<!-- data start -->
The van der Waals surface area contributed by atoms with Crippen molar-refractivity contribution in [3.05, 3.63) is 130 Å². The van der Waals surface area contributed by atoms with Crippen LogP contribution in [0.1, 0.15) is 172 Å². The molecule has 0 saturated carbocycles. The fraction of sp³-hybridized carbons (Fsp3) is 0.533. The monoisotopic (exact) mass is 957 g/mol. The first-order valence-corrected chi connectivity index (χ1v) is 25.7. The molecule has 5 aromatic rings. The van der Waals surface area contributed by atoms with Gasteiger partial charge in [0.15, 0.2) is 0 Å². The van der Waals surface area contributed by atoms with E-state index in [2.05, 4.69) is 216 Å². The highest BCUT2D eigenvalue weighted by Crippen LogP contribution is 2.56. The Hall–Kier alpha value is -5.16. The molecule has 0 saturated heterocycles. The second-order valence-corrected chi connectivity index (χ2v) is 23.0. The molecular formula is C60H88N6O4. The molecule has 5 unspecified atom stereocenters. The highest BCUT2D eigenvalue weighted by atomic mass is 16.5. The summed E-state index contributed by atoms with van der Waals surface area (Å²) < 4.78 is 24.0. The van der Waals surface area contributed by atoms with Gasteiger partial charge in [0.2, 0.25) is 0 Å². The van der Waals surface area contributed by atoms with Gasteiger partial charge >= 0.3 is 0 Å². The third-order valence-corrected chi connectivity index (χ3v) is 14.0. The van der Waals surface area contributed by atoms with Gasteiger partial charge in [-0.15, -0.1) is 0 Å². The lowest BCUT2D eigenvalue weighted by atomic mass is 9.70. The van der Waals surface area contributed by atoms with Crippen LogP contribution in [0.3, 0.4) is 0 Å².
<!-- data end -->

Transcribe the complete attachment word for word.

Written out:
The van der Waals surface area contributed by atoms with Crippen molar-refractivity contribution in [3.05, 3.63) is 130 Å². The van der Waals surface area contributed by atoms with Crippen LogP contribution in [0.1, 0.15) is 172 Å². The molecule has 0 saturated carbocycles. The fraction of sp³-hybridized carbons (Fsp3) is 0.533. The monoisotopic (exact) mass is 957 g/mol. The first-order valence-corrected chi connectivity index (χ1v) is 25.7. The molecule has 5 aromatic rings. The van der Waals surface area contributed by atoms with Gasteiger partial charge in [0.15, 0.2) is 0 Å². The van der Waals surface area contributed by atoms with E-state index in [2.05, 4.69) is 216 Å². The highest BCUT2D eigenvalue weighted by Crippen LogP contribution is 2.56. The Hall–Kier alpha value is -5.16. The molecule has 0 saturated heterocycles. The second-order valence-corrected chi connectivity index (χ2v) is 23.0. The molecular formula is C60H88N6O4. The molecule has 5 unspecified atom stereocenters. The highest BCUT2D eigenvalue weighted by atomic mass is 16.5. The summed E-state index contributed by atoms with van der Waals surface area (Å²) < 4.78 is 24.0. The van der Waals surface area contributed by atoms with Gasteiger partial charge in [0.2, 0.25) is 0 Å². The van der Waals surface area contributed by atoms with Gasteiger partial charge >= 0.3 is 0 Å². The third-order valence-corrected chi connectivity index (χ3v) is 14.0. The van der Waals surface area contributed by atoms with Gasteiger partial charge in [-0.15, -0.1) is 0 Å². The lowest BCUT2D eigenvalue weighted by atomic mass is 9.70. The van der Waals surface area contributed by atoms with Crippen LogP contribution in [0.3, 0.4) is 0 Å².